Self and Identity
50:730:222:01
T/TH 11:10 am – 12:30 pm
Professor Rooney

An exploration of the nature of the self, with emphasis on the conditions for remaining the same person over time and the relation between selfhood and moral responsibility. Fulfills new general education requirement in Ethics and Values (EAV).

Ethics
50:730:226:01
T/TH 2:00 pm – 3:20 pm 
Professor Rooney

An examination of fundamental issues in ethical theory through the works of contemporary philosophers and key figures in the History of ethics such as Aristotle, Kant, and Mill. Topics may include human goodness, moral obligation, rights and duties, the relation of happiness to duties, the idea of role obligations specific to professional contexts, and the possibility of objective justifications of value judgments as contrasted with views from moral nihilists, skeptics, and relativists. Fulfills new general education requirement in Ethics and Values (EAV).

Biomedical Ethics
50:730:249:90
Professor Gentzel

50:730:249:92
Professor Gentzel

50:730:249:94
Professor Young

50:730:249:96
Professor Gentzel

50:730:249:98
Professor Denehy

Exploration of moral issues in medicine and medical research. The course will typically focus on issues raised by the creation and termination of life and include topics such as abortion, stem cell research, cloning, prenatal screening for disability, right to medical care, human experimentation, genetic enhancement and eugenics, animal experimentation, the diagnosis of death, and euthanasia. Fulfills new general education requirement in Ethics and Values (EAV).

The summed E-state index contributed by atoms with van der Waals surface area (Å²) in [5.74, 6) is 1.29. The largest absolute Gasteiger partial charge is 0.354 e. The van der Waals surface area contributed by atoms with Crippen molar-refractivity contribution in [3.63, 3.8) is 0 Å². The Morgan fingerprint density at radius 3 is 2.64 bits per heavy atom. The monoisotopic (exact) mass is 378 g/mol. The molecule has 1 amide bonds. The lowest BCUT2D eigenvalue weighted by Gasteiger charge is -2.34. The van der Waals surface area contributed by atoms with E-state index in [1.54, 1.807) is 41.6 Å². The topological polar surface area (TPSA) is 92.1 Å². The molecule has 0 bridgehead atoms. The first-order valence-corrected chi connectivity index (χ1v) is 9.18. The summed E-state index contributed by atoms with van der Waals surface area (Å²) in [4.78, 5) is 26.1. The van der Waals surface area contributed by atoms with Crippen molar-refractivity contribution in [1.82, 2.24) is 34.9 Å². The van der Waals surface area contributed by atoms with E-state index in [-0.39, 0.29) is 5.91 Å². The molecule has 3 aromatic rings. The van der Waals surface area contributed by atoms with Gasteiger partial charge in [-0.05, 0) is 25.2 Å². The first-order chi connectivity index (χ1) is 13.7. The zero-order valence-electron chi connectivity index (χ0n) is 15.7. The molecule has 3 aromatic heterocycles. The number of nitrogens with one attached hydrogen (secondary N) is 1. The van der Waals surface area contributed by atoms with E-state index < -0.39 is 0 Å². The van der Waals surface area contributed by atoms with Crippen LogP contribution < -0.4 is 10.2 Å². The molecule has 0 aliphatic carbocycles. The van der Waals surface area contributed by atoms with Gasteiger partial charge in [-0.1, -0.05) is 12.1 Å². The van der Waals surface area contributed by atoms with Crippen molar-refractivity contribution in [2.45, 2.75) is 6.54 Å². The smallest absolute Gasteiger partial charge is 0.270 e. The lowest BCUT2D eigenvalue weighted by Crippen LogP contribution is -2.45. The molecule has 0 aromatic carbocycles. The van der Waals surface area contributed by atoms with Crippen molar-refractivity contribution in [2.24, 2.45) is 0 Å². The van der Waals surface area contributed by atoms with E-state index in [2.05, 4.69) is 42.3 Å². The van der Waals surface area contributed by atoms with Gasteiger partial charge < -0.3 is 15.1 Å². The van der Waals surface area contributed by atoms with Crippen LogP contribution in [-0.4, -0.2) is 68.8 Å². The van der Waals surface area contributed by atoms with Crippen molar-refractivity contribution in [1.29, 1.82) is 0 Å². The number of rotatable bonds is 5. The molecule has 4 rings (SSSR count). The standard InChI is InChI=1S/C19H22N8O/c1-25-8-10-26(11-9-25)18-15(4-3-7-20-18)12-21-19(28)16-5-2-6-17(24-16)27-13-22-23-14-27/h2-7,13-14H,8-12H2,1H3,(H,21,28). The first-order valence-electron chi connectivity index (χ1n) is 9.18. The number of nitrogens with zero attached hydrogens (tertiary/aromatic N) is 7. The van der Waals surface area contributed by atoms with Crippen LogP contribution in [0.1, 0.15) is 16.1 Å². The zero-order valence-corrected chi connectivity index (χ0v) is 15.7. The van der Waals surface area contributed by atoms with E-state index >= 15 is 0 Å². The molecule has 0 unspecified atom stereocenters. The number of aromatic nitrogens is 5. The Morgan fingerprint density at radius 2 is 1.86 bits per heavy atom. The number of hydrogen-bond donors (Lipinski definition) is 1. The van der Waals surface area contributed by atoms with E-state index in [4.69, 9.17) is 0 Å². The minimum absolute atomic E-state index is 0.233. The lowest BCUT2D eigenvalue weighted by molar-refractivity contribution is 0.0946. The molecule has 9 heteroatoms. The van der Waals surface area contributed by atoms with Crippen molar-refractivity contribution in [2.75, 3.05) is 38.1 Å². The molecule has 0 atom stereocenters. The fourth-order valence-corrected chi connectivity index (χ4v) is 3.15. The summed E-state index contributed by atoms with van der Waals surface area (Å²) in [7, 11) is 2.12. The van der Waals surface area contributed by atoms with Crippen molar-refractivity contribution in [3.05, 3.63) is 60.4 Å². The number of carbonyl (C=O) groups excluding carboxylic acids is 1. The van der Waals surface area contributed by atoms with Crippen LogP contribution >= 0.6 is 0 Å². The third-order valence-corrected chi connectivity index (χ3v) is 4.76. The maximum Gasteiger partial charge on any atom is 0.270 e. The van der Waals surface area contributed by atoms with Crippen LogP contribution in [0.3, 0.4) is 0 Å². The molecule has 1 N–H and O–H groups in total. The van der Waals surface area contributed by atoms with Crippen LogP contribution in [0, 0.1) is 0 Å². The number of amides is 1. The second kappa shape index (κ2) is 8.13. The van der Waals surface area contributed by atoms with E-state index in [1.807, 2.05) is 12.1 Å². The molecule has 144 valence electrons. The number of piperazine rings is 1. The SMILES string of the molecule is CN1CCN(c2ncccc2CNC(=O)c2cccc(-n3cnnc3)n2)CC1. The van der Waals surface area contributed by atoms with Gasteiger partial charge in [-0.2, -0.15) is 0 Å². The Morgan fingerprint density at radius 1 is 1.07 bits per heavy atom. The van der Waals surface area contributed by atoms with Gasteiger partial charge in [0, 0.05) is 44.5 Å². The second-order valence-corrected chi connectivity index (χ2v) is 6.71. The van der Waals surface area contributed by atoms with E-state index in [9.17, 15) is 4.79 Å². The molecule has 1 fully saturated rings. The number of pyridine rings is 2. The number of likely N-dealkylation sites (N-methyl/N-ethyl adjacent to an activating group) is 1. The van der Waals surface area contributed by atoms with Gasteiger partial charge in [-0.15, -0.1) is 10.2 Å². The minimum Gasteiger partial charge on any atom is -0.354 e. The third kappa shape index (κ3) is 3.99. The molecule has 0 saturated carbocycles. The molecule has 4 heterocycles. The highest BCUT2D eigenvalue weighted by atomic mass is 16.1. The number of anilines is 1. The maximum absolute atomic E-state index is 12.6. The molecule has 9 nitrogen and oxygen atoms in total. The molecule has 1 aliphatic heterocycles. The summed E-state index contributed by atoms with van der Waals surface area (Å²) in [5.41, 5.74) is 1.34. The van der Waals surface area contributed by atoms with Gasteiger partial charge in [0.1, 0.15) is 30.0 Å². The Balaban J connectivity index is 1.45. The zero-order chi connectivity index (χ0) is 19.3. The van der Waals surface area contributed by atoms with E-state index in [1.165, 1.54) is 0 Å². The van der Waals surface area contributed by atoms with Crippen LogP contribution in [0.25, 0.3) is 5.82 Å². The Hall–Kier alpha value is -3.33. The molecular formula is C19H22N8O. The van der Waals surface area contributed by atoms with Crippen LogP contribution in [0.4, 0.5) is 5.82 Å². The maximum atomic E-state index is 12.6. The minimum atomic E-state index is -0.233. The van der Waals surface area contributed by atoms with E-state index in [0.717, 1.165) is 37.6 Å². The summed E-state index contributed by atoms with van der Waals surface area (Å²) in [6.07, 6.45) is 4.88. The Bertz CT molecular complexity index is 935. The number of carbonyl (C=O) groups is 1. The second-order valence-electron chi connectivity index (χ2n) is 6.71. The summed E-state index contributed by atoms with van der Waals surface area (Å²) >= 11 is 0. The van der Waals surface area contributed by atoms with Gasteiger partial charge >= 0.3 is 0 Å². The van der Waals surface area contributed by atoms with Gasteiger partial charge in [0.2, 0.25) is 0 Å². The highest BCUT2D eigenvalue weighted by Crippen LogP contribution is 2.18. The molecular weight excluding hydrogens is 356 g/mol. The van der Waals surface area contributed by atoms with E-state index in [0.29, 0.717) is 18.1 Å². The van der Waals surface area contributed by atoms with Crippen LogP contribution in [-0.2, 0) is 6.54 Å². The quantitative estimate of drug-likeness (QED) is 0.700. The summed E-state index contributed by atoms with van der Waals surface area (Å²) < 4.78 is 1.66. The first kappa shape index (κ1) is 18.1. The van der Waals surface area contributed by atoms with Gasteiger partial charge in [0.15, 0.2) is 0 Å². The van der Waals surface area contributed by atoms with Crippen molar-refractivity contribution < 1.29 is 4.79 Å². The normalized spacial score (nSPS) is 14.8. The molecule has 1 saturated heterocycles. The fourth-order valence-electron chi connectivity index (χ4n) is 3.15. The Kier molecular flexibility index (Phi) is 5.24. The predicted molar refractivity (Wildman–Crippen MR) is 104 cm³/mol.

Philosophy of Law
50:730:258:01
M/W 9:35 am – 10:55 am 
Professor Agule

Exploration of moral and social issues pertaining to emerging technologies. Topics covered include human enhancement, artificial intelligence, robotics, reproductive technology and cloning, and artificial life. Fulfills new general education requirement in Ethics and Values (EAV).

Philosophical Ideas in Film
50:730:264:01
ONLINE – Asynchronous
Professor Young

An exploration of classic philosophical questions as represented in film. Possible topics include (but are not limited to) truth, skepticism, relativism, personal identity, determinism, artificial intelligence, and the problem of evil. Film representations of these classic questions will be identified and evaluated from the perspective of various philosophers, possibly including Plato, Russell, James, Descartes, Berkeley, Kant, Locke, Hume, and others. Fulfills new general education requirement in Art and Aesthetic Interpretation (AAI). 

Special Topics: Love
50:730:290:01
M/W 12:30 pm –  1:50 pm
Professor Betz 

Description to be forthcoming… 

 

Independent Studies in Philosophy

An individual reading and research project under the guidance of a member of the philosophy department in an area of interest to the department. Prerequisite: Permission of department.

50:730:389:01 
By Arrangement
Professor Agule

50:730:389:02 
By Arrangement
Professor Betz